The nvm command allows you to switch between versions of node. Often a project will include a .nvmrc file to specify the version of node to use. Even if a project does not contain an .nvmrc file, you may be able to read the preferred node version from package.json and use that value with nvm.
I wanted to render a ReactJS component for a limited amount of time every time (think of a notification that pops up and then goes away). Ideally, we would like to be able to apply this limited time rendering to any component, so this was an excellent candidate for a Higher Order Component (HOC).
When I downsized to a 65% keyboard I knew I was giving up function keys and a number pad but what caught me off-guard was the loss of my backtick (a.k.a. grave accent(`)) key. Because my keyboard runs QMK firmware, I’ve tried a number of modifications.
In my zsh configuration I define a number of aliases. One particular zsh alias maps gl to my custom Git alias “git lg”. Since my zsh configuration is portable, I want to define a fallback if my custom Git alias does not exist on the machine.
When developing code related to the WordPress heartbeat, it is frustrating to make your code changes and then wait for the next heartbeat to occur. You can trigger the WordPress heartbeat in the browser manually to eliminate this delay.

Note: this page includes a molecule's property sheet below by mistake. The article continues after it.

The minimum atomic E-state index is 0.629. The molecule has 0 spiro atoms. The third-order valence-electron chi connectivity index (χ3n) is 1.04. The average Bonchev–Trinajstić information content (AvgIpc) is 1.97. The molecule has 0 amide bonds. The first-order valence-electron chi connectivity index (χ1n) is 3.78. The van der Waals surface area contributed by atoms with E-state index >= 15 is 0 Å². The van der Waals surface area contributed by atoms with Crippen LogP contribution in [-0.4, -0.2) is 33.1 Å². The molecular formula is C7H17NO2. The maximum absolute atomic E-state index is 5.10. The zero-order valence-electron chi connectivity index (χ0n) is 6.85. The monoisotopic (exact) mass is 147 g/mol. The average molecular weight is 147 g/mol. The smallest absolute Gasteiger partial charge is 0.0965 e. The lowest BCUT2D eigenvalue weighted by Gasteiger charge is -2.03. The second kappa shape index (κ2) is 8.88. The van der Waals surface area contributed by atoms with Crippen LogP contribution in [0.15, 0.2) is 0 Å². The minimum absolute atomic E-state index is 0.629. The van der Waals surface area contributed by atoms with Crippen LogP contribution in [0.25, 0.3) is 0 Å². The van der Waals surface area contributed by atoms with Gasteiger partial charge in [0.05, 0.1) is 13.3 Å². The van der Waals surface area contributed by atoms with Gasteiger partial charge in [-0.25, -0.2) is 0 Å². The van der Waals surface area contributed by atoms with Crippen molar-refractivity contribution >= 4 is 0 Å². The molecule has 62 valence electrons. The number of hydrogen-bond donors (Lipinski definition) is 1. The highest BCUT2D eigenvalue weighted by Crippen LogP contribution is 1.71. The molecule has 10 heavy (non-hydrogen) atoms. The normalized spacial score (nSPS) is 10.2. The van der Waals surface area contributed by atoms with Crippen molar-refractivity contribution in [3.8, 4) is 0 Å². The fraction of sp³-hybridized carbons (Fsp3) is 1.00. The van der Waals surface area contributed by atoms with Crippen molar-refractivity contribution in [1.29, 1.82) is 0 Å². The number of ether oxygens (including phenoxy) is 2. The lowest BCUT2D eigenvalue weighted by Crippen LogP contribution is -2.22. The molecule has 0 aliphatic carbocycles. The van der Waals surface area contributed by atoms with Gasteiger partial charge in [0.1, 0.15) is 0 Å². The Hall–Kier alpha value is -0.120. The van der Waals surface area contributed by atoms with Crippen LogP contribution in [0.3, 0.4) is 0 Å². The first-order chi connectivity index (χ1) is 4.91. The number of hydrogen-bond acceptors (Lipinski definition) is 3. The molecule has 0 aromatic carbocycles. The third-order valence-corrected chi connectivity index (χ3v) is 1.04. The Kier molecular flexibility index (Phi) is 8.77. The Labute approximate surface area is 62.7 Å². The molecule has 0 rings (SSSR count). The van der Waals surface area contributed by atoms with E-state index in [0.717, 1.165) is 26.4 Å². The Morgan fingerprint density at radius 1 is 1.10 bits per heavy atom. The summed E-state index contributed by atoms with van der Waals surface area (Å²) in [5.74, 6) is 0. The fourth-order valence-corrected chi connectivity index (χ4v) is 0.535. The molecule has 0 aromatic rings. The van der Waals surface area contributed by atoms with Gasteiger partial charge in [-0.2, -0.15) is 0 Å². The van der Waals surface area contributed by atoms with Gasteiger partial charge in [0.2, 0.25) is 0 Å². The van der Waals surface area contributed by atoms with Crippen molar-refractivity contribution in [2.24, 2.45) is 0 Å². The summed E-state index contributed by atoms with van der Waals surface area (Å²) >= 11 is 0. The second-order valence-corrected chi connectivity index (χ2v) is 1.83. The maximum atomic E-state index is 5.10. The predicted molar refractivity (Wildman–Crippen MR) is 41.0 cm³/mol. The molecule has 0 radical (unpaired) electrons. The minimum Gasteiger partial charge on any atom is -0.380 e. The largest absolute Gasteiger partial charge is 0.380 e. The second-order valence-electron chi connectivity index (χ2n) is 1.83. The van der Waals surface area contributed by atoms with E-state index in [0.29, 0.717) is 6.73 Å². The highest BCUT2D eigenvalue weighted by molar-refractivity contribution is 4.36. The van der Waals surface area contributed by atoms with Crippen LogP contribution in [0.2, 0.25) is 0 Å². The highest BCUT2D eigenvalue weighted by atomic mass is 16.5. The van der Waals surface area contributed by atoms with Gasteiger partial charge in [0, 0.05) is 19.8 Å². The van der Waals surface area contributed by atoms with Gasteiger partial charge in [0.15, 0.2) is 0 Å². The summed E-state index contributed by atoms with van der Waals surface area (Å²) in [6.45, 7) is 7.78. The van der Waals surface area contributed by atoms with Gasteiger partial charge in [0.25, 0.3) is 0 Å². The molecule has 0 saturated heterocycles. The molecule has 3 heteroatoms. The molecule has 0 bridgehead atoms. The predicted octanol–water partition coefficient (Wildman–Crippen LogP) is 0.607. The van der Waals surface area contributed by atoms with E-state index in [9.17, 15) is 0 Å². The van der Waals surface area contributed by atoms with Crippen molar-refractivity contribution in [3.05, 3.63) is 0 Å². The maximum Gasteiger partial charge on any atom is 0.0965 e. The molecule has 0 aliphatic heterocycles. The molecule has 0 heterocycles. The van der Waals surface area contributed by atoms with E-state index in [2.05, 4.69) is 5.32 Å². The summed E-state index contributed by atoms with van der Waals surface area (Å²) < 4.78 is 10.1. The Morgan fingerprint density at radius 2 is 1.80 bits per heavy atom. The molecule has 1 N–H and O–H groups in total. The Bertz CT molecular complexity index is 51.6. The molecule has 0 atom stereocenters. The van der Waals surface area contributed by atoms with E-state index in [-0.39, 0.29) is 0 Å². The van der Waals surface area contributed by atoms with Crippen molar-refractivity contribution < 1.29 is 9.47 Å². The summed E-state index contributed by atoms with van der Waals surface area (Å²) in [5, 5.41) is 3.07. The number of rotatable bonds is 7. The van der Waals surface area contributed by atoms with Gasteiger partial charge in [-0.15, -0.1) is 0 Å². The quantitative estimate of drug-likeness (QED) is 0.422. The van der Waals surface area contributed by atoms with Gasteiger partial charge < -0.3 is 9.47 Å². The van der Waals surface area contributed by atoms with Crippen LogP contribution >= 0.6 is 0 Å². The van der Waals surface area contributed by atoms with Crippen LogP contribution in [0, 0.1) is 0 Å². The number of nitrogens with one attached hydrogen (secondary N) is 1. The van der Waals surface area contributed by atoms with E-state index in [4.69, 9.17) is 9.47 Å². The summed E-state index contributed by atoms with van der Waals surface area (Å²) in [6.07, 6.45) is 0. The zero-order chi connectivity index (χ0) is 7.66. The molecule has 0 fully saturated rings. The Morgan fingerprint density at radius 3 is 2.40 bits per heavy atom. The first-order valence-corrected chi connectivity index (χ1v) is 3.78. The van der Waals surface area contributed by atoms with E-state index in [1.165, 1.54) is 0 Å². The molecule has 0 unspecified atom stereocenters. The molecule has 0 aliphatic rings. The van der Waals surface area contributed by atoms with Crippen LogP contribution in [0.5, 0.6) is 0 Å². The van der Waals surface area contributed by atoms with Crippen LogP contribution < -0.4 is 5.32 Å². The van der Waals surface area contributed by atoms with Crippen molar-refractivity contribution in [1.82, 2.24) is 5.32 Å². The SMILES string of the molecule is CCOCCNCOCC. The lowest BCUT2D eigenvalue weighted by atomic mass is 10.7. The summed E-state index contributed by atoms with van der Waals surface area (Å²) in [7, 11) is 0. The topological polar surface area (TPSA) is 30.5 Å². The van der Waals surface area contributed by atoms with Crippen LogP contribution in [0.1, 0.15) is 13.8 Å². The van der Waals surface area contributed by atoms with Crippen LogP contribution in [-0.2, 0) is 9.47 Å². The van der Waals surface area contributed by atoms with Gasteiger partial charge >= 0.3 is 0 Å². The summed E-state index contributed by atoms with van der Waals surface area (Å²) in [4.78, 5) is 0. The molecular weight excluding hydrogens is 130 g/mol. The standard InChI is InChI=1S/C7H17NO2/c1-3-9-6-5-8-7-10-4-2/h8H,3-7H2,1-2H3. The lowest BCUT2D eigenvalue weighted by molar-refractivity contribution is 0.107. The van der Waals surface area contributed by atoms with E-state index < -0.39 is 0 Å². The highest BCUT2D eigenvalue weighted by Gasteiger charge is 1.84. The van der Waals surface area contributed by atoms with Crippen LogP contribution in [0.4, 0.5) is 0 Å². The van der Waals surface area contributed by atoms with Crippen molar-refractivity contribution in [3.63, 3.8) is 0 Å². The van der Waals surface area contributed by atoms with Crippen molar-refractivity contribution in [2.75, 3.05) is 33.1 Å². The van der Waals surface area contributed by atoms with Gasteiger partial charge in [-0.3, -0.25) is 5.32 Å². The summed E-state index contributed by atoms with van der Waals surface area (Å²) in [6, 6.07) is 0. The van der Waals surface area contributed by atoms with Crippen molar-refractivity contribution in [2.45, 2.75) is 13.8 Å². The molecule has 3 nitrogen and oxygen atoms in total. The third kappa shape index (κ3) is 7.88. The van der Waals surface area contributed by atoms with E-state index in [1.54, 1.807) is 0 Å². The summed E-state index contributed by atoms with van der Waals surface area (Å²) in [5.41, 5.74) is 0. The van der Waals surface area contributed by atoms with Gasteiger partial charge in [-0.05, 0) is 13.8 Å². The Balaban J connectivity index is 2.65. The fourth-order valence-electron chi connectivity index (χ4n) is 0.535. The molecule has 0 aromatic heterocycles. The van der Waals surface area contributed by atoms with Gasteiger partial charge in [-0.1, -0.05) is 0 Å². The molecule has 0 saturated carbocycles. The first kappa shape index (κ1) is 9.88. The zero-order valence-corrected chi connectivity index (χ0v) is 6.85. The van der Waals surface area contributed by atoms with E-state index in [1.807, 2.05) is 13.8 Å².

One day I realized that the last 10% of the shampoo bottle lasted at least as long as the first 90%. I suspected this was because most of the time I was using too much shampoo but as I neared the end of the bottle I used a more appropriate amount. How could I trick my brain to always use the appropriate amount?
Sometimes when I’m working with files in Git, I find myself with a change in a file that says “No newline at end of file”. This occurs when my editor adds the missing newline at the end of the file. While you should have a newline at the end of the file, you may have a reason for not wanting to add this change. In that case, you can remove the newline from the end of the file.
I want to be able to type “git open-github-pr” and have my browser open to the GitHub URL to create a Pull Request (PR) for my current branch on the current project I’m working on. Here is how I built this.
When using git add -p and faced with a hunk that can not be split sufficiently for your purposes, you can use the e option (manually edit the current hunk). Unfortunately, after manually editing the current hunk it is common to get the message “Your edited hunk does not apply.” I’ve found there are some things I can do to avoid this failure.
When performing a Git rebase, I often find myself in the situation where I have one or more merge conflicts. This is how I resolve these merge conflicts.